A 1,000 Word Post vs. A 2,000 Word Post: Which Has Better ROI?
The argument over long-form content and short-form content is one which has been debated from behind keyboards since the advent of the Internet, and one which will doubtless carry on for the foreseeable future.
How Do You Measure ROI on Content?
There is no definitive method of measuring ROI on content, as each company/brand/site will be looking for something different. Whether you’re writing to bring more people to the site, increase conversions, establish credibility in your sector, or are just writing because you enjoy it, you’ll measure ROI differently.
There are often long lead times on seeing a direct conversion from content marketing (except perhaps in the retail and fashion sectors where this is probably less true) but there are some easier short-term ways to measure ROI if direct sales are not forthcoming. To measure ROI, consider using the following:
Organic search positions and SERP visibility (and backlink analysis)
Traffic to site
Time spent on site and/or bounce rate
Social shares and engagement metrics
Now, let’s take a deeper look at each of these metrics and consider when using them to measure ROI would be most appropriate.
Organic Search Position
Getting higher positions in the SERPs will benefit any company, and having high-quality content is the best way to do this. It’s no secret that Google prefers content that answers a question, and will rank this content higher. A higher search position will inevitably have an impact on your online ROI (as long as it’s for a relevant key phrase). That is why many people engage in content marketing and why SEO, online PR, and content marketing are essentially one and the same in 2014.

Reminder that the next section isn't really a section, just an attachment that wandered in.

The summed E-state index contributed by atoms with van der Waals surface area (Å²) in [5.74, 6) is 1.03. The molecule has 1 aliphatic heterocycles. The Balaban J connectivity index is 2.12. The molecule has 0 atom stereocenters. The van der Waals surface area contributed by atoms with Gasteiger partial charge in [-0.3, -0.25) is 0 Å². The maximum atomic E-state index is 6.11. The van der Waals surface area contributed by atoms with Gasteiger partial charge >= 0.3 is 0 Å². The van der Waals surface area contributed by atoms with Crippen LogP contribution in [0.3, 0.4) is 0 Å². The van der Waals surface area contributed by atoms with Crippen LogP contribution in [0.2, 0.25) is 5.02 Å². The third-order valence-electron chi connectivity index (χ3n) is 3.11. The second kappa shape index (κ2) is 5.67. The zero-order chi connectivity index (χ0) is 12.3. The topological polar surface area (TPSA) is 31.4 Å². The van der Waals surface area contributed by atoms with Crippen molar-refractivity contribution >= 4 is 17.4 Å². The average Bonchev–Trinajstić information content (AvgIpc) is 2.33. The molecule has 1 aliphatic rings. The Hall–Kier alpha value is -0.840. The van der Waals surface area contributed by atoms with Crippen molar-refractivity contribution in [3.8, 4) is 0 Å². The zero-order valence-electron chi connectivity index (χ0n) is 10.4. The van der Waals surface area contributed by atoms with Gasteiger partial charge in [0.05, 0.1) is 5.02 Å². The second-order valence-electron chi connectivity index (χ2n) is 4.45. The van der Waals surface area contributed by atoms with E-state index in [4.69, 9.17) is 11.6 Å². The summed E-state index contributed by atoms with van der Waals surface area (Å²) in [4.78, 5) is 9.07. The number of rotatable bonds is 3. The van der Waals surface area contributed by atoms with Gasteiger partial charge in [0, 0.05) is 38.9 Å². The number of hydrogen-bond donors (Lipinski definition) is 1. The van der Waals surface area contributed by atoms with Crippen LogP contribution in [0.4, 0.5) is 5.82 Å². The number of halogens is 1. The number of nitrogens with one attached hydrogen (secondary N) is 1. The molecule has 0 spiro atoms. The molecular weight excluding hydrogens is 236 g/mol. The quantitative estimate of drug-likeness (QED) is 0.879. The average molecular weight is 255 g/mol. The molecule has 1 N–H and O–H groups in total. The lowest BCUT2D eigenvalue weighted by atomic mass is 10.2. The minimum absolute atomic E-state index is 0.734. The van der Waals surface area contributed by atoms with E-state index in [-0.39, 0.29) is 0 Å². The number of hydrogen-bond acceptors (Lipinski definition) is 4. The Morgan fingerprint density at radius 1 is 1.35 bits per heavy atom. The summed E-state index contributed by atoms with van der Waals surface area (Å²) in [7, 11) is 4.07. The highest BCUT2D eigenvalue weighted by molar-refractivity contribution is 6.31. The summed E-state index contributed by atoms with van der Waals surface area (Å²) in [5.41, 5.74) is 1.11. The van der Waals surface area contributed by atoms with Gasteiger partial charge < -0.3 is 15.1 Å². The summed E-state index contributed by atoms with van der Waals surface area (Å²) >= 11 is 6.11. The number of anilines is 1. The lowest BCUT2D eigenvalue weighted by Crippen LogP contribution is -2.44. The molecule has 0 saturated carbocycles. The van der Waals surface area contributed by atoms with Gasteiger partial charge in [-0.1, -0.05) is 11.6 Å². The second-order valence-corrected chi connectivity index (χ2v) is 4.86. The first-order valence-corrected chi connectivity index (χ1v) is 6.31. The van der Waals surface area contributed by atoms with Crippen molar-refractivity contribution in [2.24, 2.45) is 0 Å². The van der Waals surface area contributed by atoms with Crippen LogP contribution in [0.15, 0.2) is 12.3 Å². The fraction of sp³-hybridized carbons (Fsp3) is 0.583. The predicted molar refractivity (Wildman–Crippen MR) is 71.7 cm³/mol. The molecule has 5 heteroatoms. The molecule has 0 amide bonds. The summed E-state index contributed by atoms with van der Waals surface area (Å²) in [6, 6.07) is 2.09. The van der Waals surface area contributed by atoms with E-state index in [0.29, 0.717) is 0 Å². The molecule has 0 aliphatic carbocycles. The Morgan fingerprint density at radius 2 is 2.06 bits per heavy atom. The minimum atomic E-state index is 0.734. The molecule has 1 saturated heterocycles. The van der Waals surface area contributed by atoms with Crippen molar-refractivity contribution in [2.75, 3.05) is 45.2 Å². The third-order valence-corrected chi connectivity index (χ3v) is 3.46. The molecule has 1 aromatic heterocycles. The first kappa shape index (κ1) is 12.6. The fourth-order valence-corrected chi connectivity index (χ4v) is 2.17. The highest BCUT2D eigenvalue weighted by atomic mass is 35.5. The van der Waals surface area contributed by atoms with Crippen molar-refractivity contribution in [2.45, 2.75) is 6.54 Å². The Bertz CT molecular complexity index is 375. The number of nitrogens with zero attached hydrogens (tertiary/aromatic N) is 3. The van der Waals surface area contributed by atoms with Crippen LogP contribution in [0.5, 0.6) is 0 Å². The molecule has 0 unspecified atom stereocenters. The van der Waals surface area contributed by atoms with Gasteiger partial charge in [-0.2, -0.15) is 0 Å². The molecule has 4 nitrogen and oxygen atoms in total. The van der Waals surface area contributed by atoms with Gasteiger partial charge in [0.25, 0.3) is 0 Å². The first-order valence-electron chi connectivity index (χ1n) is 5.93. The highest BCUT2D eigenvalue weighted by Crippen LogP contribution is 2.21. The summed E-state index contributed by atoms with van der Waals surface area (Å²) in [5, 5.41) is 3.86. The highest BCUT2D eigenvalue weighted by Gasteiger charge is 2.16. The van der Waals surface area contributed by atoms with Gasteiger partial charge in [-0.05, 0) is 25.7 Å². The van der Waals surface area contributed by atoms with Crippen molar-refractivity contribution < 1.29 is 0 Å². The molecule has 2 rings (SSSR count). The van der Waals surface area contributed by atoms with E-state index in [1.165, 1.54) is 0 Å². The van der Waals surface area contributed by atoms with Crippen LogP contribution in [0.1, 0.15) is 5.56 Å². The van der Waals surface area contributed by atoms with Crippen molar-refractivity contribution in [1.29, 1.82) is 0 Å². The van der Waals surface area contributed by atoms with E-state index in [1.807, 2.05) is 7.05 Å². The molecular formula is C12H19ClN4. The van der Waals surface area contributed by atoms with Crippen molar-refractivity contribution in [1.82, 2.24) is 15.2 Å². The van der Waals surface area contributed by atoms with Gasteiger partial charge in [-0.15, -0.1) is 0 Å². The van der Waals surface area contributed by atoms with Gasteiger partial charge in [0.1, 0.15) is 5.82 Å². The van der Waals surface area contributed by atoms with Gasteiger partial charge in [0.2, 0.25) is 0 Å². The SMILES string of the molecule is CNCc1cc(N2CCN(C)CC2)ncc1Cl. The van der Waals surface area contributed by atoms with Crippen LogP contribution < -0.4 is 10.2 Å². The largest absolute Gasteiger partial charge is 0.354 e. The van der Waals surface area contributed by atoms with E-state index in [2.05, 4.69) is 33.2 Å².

Good visibility in the SERPs will get your site in front of more new users and increases your opportunity to increase ROI from content. Publishing two posts means you have the opportunity to rank for more terms, but only if these are relevant, worth reading, and good quality.
However, this doesn’t necessarily mean they will rank well long-term. In a study conducted by SerpIQ, blog post pages with over 2,000 words ranked higher than shorter blog posts, which makes sense. If you’re looking for an answer to a question, it’s likely a 500-word post may not have enough useful phrases users are searching for.
CoShedule undertook similar research which proved the same. However, it should also be noted their research found content length was not a defining factor for the top positions. It appeared that domain authority was ultimately more important in this respect, but longer content had a significant impact on SERP positions overall.
Moz also found (in an old study dating back to 2012) that longer content and number of links to said content was directly correlated. This is evidence that people like longer, more informative content enough to link to it, and everyone knows more high quality backlinks has a positive influence on SERP positions. If this is still true, there’s no question that longer posts will be more likely to have a more significant impact on ROI.
Generating more traffic is important to any site, and one way to do this is with high quality content. In B2B organizations, traffic is imperative for sales. The more brand awareness you generate, the more leads should hopefully come in. If, of course, your content establishes you as an authority.